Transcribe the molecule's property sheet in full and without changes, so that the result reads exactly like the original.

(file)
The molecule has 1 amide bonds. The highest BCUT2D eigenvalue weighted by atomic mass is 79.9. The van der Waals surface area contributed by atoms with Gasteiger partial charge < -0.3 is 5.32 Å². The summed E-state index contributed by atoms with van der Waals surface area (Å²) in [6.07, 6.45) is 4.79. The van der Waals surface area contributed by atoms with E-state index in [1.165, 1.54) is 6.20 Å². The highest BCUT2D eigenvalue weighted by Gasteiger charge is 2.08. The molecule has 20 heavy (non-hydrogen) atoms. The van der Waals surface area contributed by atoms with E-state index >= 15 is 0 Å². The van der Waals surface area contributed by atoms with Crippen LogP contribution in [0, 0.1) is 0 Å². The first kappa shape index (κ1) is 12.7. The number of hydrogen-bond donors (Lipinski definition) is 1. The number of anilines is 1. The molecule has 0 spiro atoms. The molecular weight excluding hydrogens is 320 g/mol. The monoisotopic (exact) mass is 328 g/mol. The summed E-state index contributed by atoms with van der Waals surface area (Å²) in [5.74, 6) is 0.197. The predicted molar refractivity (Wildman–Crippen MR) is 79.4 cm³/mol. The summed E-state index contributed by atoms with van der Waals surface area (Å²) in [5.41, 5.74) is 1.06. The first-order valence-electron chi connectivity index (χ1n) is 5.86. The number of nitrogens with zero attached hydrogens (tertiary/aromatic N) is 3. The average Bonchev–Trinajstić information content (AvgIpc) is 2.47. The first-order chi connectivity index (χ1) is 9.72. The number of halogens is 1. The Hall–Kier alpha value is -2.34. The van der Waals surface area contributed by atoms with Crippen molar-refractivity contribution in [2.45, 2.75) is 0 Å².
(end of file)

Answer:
The molecule has 1 amide bonds. The highest BCUT2D eigenvalue weighted by atomic mass is 79.9. The van der Waals surface area contributed by atoms with Gasteiger partial charge < -0.3 is 5.32 Å². The summed E-state index contributed by atoms with van der Waals surface area (Å²) in [6.07, 6.45) is 4.79. The van der Waals surface area contributed by atoms with E-state index in [1.165, 1.54) is 6.20 Å². The highest BCUT2D eigenvalue weighted by Gasteiger charge is 2.08. The molecule has 20 heavy (non-hydrogen) atoms. The van der Waals surface area contributed by atoms with E-state index >= 15 is 0 Å². The van der Waals surface area contributed by atoms with Crippen LogP contribution in [0, 0.1) is 0 Å². The first kappa shape index (κ1) is 12.7. The number of hydrogen-bond donors (Lipinski definition) is 1. The number of anilines is 1. The molecule has 0 spiro atoms. The molecular weight excluding hydrogens is 320 g/mol. The monoisotopic (exact) mass is 328 g/mol. The summed E-state index contributed by atoms with van der Waals surface area (Å²) in [5.74, 6) is 0.197. The predicted molar refractivity (Wildman–Crippen MR) is 79.4 cm³/mol. The summed E-state index contributed by atoms with van der Waals surface area (Å²) in [5.41, 5.74) is 1.06. The first-order valence-electron chi connectivity index (χ1n) is 5.86. The number of nitrogens with zero attached hydrogens (tertiary/aromatic N) is 3. The average Bonchev–Trinajstić information content (AvgIpc) is 2.47. The first-order chi connectivity index (χ1) is 9.72. The number of halogens is 1. The Hall–Kier alpha value is -2.34. The van der Waals surface area contributed by atoms with Crippen molar-refractivity contribution in [2.45, 2.75) is 0 Å².